For the first time in a long time, it is realistic to say (even before the season is underway) that the Leafs look good enough to be a lock for the playoffs. Most major analysts have them in, in their pre-season predictions, not by squeaking in on the last day of the season like they did last year, but secured in one of the middle playoff spots. Very few teams look good enough to never be in doubt (the Pittsburgh, Washington, Minnesota, Chicago, etc.) and very few are guaranteed to really struggle (Las Vegas? Colorado?). Most linger in a big blob in between those two categories. Toronto has moved out of that struggling contingent and into this middle-blob. The only thing that can differentiate these monotonous teams is their performances on the ice. As teams under or over perform, they begin to separate themselves from the pack and move toward either the top-tier teams or the bottom feeders. With that in mind, performance is subjective and can change from shift to shift for players (never mind from game to game or season to season). We have seen teams completely take the league by storm and surprise everyone with seemingly underwhelming rosters on paper, only to surge into a cup run (the LA Kings from a few years ago anyone?). We’ve also seen teams destined to be the greatest, that flounder and fail to find that next level and find success (aka every Capitals team in the Ovechkin era). With one good season in the books, it’s hard to predict where the Leafs will be this year. On one hand, pre-season has shown no signs of a sophomore slump but it is ONLY the pre-season. On the other hand, this is a very young team with a few questions still to answer. It wouldn’t be too surprising if the team did take a slight step back from last season.
I honestly believe Auston Matthews, Willy Nylander, Mitch Marner, Connor Brown, and the rest of the forward corps will be fine. Even if they don’t perform to the same exceptional level they did last year, they will still be solid and exciting nonetheless. With the speed, skill, and talent that these young kids possess, it will take a lot to slow them down. The addition of Marleau is a bit perplexing, but if any 35+ year old player was to be brought in to keep up with the kids, Marleau is that guy. He barely shows any sign of age. He can still skate, has incredible endurance and durability. (signified by not missing a regular season game in a decade). He still shows a knack for the net, and is an incredible leader who has familiarity and chemistry with Coach Babcock. Will Marleau win the scoring title? No, but he will contribute and help lead this young team.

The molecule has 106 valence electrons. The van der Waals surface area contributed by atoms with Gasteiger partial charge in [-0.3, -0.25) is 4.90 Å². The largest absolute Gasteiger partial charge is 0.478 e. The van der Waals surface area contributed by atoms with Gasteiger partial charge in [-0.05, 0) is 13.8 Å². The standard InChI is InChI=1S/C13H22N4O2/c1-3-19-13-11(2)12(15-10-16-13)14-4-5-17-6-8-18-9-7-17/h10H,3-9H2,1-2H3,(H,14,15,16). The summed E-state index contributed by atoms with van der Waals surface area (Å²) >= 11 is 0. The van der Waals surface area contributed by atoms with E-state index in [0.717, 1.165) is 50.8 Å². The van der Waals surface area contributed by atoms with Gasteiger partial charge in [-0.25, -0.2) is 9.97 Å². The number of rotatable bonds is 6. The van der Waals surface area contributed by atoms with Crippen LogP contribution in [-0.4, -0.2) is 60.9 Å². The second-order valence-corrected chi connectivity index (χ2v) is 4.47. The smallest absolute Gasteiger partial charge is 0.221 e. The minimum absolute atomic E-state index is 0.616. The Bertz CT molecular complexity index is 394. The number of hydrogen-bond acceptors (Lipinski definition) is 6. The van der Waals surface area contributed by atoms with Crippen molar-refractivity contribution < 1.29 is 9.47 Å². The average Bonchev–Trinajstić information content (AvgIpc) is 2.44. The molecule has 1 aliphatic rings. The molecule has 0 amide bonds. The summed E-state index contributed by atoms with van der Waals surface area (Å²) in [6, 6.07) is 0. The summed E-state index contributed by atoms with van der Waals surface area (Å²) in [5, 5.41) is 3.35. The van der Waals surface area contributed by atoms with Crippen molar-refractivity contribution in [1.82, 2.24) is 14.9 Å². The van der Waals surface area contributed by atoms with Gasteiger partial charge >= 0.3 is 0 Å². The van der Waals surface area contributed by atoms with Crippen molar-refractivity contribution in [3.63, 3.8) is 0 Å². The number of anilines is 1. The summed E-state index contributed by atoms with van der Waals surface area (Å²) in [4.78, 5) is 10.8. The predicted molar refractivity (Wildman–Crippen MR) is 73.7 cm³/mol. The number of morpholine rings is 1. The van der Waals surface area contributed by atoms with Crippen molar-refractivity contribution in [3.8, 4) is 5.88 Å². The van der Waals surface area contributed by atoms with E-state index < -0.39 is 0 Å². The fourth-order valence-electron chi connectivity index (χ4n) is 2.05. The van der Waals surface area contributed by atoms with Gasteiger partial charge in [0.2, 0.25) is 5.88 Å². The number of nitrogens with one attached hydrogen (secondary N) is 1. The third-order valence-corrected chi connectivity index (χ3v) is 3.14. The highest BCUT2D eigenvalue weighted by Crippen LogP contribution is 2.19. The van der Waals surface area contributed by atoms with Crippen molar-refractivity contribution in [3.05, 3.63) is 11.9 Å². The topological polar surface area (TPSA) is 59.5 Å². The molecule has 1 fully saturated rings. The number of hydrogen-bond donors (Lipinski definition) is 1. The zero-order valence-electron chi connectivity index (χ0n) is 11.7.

The Leafs have the foundation for what all great-teams have: three lines that can score and compete. During the preseason, it was the battle for the 4th line spots that gained the most coverage. That, in itself, is a sign of the Leafs’ strength on the top-3 lines. To start the season, it looks like Dominic Moore and Eric Fehr will platoon at center between Connor Brown and Matt Martin.
Players like Josh Leivo, Kasperi Kapanen, Miro Aaltonen, Kerby Rychel, Nikita Soshnikov, Frederik Gauthier, Tobias Lindberg, Andreas Johnsson, as well as promising rookies like Jeremy Bracco and Carl Grundstom, all see themselves on the outside looking in to begin the season. Despite many having great pre-seasons, they just weren’t able to crack the main squad. The Leafs have so much depth at forward, that even losing Brendan Leipsic to the expansion draft barely registers as a disappointment.